A brand new EV (Electric Vehicle) Charging Center is open and fully functional at Gilmer County’s Chamber of Commerce and Welcome Center.
Members of Georgia Power along with Georgia Public Service Commissioner Tim G. Echols cut the ribbon for the two stations early Friday morning, December 2. The ceremony also hosted members of the Board of Directors for the Chamber as well as Representatives from both Ellijay and East Ellijay.
The New Charging Center houses one “Level 2 Charger,” according to Brad Norman, Electric Transportation Market Specialist for Georgia Power, “which can charge an average EV in about three to four hours.” However, the second charger at the station is a 50k Watt DC Fast Charger. A newer system that can charge the same vehicle in roughly 15 to 20 minutes. Both stations will charge your vehicles on a similar cost as the DC Charger costs 25 cents a minute and the Level 2 Charger costs one dollar per hour. The level 2, Norman stated, will actually convert is costs to 10 cents a minute after the first three hours. This is set to encourage drivers not to linger at the stations so other drivers can make use of the two plugs on the station.
Additionally, a driver’s cost to “fill up” is managed through Georgia Power via a key tag drivers receive to manage and monitor their use. The tags can keep track of when and where you charge your car and deliver that information back to you, the driver, through an account set up online. This means you never even reach for your wallet as you charge your car. You simply scan your tag and leave your vehicle plugged in as you visit inside the Chamber or take the short walk to a local restaurant or shopping outlet.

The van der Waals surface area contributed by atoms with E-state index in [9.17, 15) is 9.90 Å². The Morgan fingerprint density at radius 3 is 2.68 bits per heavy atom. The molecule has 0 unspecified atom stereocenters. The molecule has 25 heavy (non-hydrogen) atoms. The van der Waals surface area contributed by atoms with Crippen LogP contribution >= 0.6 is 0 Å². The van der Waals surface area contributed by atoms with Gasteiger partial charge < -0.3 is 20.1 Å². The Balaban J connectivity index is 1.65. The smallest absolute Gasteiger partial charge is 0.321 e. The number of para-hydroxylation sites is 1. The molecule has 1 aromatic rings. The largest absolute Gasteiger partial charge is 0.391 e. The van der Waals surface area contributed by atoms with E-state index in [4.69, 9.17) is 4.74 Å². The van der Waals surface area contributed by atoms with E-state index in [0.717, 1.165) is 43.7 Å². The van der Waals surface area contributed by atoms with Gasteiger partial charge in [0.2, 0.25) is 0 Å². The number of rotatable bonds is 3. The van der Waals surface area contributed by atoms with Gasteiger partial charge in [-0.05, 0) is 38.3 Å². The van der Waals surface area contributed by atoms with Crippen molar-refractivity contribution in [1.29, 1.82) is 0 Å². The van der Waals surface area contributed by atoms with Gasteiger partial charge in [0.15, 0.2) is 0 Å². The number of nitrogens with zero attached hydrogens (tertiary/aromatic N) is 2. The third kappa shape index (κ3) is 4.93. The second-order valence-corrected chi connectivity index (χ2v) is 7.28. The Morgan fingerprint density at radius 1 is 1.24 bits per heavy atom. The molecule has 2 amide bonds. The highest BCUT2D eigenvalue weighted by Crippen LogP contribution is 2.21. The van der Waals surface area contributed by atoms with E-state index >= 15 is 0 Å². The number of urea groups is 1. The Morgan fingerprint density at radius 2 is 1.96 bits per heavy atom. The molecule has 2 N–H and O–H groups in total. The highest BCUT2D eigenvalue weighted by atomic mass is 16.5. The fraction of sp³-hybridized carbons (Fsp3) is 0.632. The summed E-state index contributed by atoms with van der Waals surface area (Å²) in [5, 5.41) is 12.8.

While Norman chose not to comment on the exact costs of installing the two stations, he did indicate between a $50,000 and $100,000 investment made by Georgia Power enabled the stations as a part of partnering with the Gilmer Chamber. As part of the agreement, these stations are set to be 24 hour access everyday. Further, this places Gilmer County in the eye of EV Drivers across Georgia through connections such as PlugShare, a Mobile App that will locate charge stations and help travelers plan trips accordingly.
However, it is not just the initial cost that Georgia Power is investing as the power bill for the stations will also be paid by Georgia Power.
President of the Gilmer Chamber Paige Green also lauded the extra aid this will give to the Chamber as they continue to market our County stating, “It opens access to Gilmer County. There is already a community of these people who follow the announcements on new stations and the PlugShare App definitely helps.”
The addition of these charge stations not only expands access to Gilmer County for regular tourism, but makes us a part of Georgia Powers larger plan to “electrify the state” according to Norman. Georgia Power has already established 33 of the Community Charging Centers and plans on several more across Georgia to enable access through all the main corridors.